An unpublished opinion of the North Carolina Court of Appeals does not constitute controlling legal authority. Citation is disfavored, but may be permitted in accordance with the provisions of Rule 30(e)(3) of the North Carolina Rules of Appellate Proced ure.

NO. COA02-624


Filed: 6 May 2003


v .                         Caldwell County
                            Nos. 99 CRS 6316, 6636

    Appeal by defendant from judgment entered 11 January 2002 by Judge Julius A. Rousseau, Jr. in Caldwell County Superior Court. Heard in the Court of Appeals 19 February 2003.

    Attorney General Roy Cooper, by Assistant Attorney General Marc Bernstein, for the State.

    J. Clark Fischer, for defendant-appellant.

    CALABRIA, Judge.

    In the early morning of 14 August 1999, Howard Kevin Collins (“the victim”) died as a result of the infliction of four gunshot wounds to his abdomen and legs while he was being robbed. The robbery and shooting occurred while the victim was attempting to procure crack cocaine. Darron Lavell Jones (“defendant”) contended the crimes were committed by Paul Steven McClaine (“McClaine”), an acquaintance who was present with defendant, after an altercation between McClaine and the victim developed concerning the quantity of drugs to be purchased. Defendant was arrested on suspicion of murder, and on 23 August 1999, the Caldwell County Grand Jury returned a true bill of indictment charging defendant with firstdegree murder in violation of N.C. Gen. Stat. § 14-17 and robbery with a dangerous weapon in violation of N.C. Gen. Stat. § 14-87.
    This case came to trial in the Superior Court of Caldwell County on 8 January 2002, the Honorable Julius A. Rousseau, Jr. presiding. Prior to trial, defendant moved to sequester the witnesses based on “the wide range of [varied and contradictory] statements” by the witnesses and “the fact that some of the witnesses may indeed be suspects themselves[.]” The trial court denied defendant's motion. The jury returned a verdict of guilty of first degree murder under the first degree felony murder rule, rejecting a finding of malice, premeditation and deliberation. Defendant was also convicted of robbery with a dangerous weapon. The court entered judgment on the first degree murder conviction, sentencing defendant to life imprisonment without parole and arrested judgment on the robbery with a dangerous weapon conviction. Defendant appeals.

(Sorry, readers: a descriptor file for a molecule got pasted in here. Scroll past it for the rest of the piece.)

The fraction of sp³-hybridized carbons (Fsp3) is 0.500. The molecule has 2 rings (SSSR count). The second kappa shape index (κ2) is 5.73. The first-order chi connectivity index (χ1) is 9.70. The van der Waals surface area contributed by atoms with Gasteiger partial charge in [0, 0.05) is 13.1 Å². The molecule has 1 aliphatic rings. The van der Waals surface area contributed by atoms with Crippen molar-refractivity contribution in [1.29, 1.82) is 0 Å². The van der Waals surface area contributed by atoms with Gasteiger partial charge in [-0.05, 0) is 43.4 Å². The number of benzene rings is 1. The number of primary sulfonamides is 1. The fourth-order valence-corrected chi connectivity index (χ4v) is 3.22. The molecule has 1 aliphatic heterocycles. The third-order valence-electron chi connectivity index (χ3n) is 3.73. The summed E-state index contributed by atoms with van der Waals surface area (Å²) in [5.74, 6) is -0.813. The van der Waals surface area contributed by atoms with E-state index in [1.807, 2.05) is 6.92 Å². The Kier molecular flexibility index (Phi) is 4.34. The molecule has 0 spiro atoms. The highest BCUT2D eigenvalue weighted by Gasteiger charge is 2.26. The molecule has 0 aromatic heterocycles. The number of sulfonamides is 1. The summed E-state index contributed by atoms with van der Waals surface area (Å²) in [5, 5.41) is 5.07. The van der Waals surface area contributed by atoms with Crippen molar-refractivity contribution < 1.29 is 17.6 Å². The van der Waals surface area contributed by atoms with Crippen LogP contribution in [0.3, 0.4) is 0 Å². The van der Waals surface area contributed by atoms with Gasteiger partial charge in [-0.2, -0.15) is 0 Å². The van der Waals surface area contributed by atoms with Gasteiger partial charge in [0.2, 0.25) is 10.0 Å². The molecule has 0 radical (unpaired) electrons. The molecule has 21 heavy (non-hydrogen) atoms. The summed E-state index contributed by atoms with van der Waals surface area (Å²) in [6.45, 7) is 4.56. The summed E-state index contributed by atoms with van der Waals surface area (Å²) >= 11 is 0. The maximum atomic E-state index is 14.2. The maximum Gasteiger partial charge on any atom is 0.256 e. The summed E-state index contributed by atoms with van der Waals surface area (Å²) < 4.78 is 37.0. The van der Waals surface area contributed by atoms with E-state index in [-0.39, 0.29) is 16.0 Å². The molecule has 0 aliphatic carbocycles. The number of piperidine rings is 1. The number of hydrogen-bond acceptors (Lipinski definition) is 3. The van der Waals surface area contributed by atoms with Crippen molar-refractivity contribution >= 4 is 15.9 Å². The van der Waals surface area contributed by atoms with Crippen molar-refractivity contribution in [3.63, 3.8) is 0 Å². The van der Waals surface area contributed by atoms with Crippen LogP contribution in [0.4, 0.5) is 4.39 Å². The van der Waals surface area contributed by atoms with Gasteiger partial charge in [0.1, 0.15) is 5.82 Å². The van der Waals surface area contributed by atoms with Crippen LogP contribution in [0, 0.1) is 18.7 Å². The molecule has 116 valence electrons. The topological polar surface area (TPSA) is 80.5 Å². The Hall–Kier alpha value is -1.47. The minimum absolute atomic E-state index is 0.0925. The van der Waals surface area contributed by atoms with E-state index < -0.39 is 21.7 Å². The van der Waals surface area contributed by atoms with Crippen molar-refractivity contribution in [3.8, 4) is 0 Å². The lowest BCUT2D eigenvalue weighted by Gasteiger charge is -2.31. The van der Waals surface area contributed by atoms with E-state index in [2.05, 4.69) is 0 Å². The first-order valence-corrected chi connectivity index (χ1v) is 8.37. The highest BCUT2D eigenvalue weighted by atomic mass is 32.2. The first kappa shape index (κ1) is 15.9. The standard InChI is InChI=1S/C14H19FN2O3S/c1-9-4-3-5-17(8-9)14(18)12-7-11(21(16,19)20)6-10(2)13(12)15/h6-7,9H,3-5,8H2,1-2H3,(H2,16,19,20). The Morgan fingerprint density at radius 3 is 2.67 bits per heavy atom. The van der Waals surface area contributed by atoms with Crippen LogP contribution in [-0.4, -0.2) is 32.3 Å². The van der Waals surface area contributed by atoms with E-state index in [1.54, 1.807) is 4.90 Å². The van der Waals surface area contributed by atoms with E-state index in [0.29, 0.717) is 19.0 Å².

Defendant asserts the trial court (I) abused its discretion when it denied the defendant's motion to sequester witnesses and (II) committed prejudicial error by denying some of defendant's requests regarding jury instructions.
I. Sequestration of Witnesses
    Defendant contends the trial court erred in denying the motion to sequester because the State's case rested on the testimony of lay witnesses rather than independent forensic evidence, and the witnesses might embellish their testimony based on the recollections of other witnesses. The trial court, after a hearingon the matter, denied the motion to sequester citing the availability of cross examination as well as time and space considerations.
    Both N.C. Gen. Stat. § 8C-1, Rule 615 (2001) and N.C. Gen. Stat. § 15A-1225 (2001) state that upon the request of a party, the trial court may order witnesses sequestered to prohibit them from hearing the testimony of other witnesses. “The aim of sequestration is two-fold: First, it acts as a restraint on witnesses tailoring their testimony to that of earlier witnesses, and second, it aids in detecting testimony that is less than candid.” State v. Harrell, 67 N.C. App. 57, 64, 312 S.E.2d 230, 236 (1984). “A motion to sequester witnesses is addressed to the sound discretion of the trial court, and the court's ruling on the motion will not be disturbed in the absence of a showing of abuse of that discretion.” State v. Batts, 93 N.C. App. 404, 410, 378 S.E.2d 211, 214 (1989). In order to show an abuse of discretion a party must prove “the ruling was so arbitrary that it could not have been the result of a reasoned decision.” State v. Ball, 344 N.C. 290, 305, 474 S.E.2d 345, 354 (1996).
    Frequently, in reviewing whether the trial court abused its discretion in denying a motion to sequester, the appellate court will review the record to determine whether there is evidence that a witness' testimony was different as a result of hearing the testimony of another. See generally, State v. Keaton, 61 N.C. App. 279, 282, 300 S.E.2d 471, 472-73 (1983) (holding “[b]ecause the record contains no evidence that the twelve-year-old's testimonywas different as a result of his hearing his mother testify, we find no abuse of discretion on the part of the trial court”); State v. Holmes, 109 N.C. App. 615, 428 S.E.2d 277 (1993) (finding no abuse of discretion where neither the record nor the defendant showed the testifying officers had conformed their testimony to that given by another officer earlier in the proceeding); State v. Jones, 337 N.C. 198, 446 S.E.2d 32 (1994) (refusing to find an abuse of discretion where there was no “significant distinction” between the testimony given by an officer on direct and later in the case when he had been recalled); State v. Wilds, 133 N.C. App. 195, 515 S.E.2d 446 (1999) (finding no abuse of discretion when a trial court refused to sequester witnesses despite the defendant's contention that the witnesses who offered hearsay testimony used the voir dire and trial testimony of those who came before them to educate themselves and strengthen their testimony).